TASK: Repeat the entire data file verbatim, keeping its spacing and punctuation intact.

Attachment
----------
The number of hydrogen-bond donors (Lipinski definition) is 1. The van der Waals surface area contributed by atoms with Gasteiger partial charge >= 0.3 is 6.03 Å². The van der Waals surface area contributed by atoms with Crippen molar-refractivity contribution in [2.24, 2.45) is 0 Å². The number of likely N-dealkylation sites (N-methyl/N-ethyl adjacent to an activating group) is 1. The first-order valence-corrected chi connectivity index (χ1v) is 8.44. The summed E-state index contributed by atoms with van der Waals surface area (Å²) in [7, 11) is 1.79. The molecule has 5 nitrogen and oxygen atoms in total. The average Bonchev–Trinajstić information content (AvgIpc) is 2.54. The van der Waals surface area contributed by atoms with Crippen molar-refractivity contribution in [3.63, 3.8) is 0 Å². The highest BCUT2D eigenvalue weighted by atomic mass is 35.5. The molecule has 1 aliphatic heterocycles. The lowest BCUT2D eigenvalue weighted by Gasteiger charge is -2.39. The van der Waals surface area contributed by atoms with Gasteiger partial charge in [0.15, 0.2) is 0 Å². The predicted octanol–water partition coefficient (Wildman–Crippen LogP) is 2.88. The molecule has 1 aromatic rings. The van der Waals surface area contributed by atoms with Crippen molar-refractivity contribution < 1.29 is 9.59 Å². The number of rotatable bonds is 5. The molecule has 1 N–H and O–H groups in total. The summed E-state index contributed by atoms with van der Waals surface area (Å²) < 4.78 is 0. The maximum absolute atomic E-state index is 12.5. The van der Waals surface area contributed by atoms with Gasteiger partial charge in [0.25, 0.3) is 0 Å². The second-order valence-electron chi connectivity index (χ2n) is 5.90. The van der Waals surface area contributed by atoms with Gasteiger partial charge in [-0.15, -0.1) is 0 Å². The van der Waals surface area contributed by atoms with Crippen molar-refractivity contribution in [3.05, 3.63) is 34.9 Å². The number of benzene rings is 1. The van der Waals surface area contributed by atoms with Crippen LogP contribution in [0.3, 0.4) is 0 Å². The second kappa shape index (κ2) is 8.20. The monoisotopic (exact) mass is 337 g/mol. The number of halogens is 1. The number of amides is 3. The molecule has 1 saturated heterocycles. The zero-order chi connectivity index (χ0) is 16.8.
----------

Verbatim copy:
The number of hydrogen-bond donors (Lipinski definition) is 1. The van der Waals surface area contributed by atoms with Gasteiger partial charge >= 0.3 is 6.03 Å². The van der Waals surface area contributed by atoms with Crippen molar-refractivity contribution in [2.24, 2.45) is 0 Å². The number of likely N-dealkylation sites (N-methyl/N-ethyl adjacent to an activating group) is 1. The first-order valence-corrected chi connectivity index (χ1v) is 8.44. The summed E-state index contributed by atoms with van der Waals surface area (Å²) in [7, 11) is 1.79. The molecule has 5 nitrogen and oxygen atoms in total. The average Bonchev–Trinajstić information content (AvgIpc) is 2.54. The van der Waals surface area contributed by atoms with Crippen molar-refractivity contribution in [3.63, 3.8) is 0 Å². The highest BCUT2D eigenvalue weighted by atomic mass is 35.5. The molecule has 1 aliphatic heterocycles. The lowest BCUT2D eigenvalue weighted by Gasteiger charge is -2.39. The van der Waals surface area contributed by atoms with Gasteiger partial charge in [0.15, 0.2) is 0 Å². The predicted octanol–water partition coefficient (Wildman–Crippen LogP) is 2.88. The molecule has 1 aromatic rings. The van der Waals surface area contributed by atoms with Crippen molar-refractivity contribution < 1.29 is 9.59 Å². The number of rotatable bonds is 5. The molecule has 1 N–H and O–H groups in total. The summed E-state index contributed by atoms with van der Waals surface area (Å²) < 4.78 is 0. The maximum absolute atomic E-state index is 12.5. The van der Waals surface area contributed by atoms with Gasteiger partial charge in [0.25, 0.3) is 0 Å². The second-order valence-electron chi connectivity index (χ2n) is 5.90. The van der Waals surface area contributed by atoms with Gasteiger partial charge in [-0.15, -0.1) is 0 Å². The van der Waals surface area contributed by atoms with Crippen molar-refractivity contribution in [3.05, 3.63) is 34.9 Å². The number of benzene rings is 1. The van der Waals surface area contributed by atoms with Crippen LogP contribution in [0.3, 0.4) is 0 Å². The second kappa shape index (κ2) is 8.20. The monoisotopic (exact) mass is 337 g/mol. The number of halogens is 1. The number of amides is 3. The molecule has 1 saturated heterocycles. The zero-order chi connectivity index (χ0) is 16.8.